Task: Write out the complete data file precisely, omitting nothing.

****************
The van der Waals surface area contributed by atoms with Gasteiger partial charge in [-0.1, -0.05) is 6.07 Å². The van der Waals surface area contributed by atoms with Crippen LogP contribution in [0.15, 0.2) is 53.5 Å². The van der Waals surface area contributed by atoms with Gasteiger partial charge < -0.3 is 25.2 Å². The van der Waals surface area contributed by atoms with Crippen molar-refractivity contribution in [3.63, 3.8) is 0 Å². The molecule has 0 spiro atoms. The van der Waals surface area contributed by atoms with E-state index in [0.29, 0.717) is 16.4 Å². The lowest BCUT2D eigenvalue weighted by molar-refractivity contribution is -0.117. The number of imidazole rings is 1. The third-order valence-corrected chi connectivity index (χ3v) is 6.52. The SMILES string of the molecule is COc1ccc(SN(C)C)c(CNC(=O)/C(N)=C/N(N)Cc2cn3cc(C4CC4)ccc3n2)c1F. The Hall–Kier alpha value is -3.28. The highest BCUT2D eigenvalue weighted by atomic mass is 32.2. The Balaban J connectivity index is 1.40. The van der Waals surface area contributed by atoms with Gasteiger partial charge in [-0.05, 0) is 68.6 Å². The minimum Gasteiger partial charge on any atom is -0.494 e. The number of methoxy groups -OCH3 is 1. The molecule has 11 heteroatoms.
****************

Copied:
The van der Waals surface area contributed by atoms with Gasteiger partial charge in [-0.1, -0.05) is 6.07 Å². The van der Waals surface area contributed by atoms with Crippen LogP contribution in [0.15, 0.2) is 53.5 Å². The van der Waals surface area contributed by atoms with Gasteiger partial charge < -0.3 is 25.2 Å². The van der Waals surface area contributed by atoms with Crippen molar-refractivity contribution in [3.63, 3.8) is 0 Å². The molecule has 0 spiro atoms. The van der Waals surface area contributed by atoms with E-state index in [0.29, 0.717) is 16.4 Å². The lowest BCUT2D eigenvalue weighted by molar-refractivity contribution is -0.117. The number of imidazole rings is 1. The third-order valence-corrected chi connectivity index (χ3v) is 6.52. The SMILES string of the molecule is COc1ccc(SN(C)C)c(CNC(=O)/C(N)=C/N(N)Cc2cn3cc(C4CC4)ccc3n2)c1F. The Hall–Kier alpha value is -3.28. The highest BCUT2D eigenvalue weighted by atomic mass is 32.2. The Balaban J connectivity index is 1.40. The van der Waals surface area contributed by atoms with Gasteiger partial charge in [-0.05, 0) is 68.6 Å². The minimum Gasteiger partial charge on any atom is -0.494 e. The number of methoxy groups -OCH3 is 1. The molecule has 11 heteroatoms.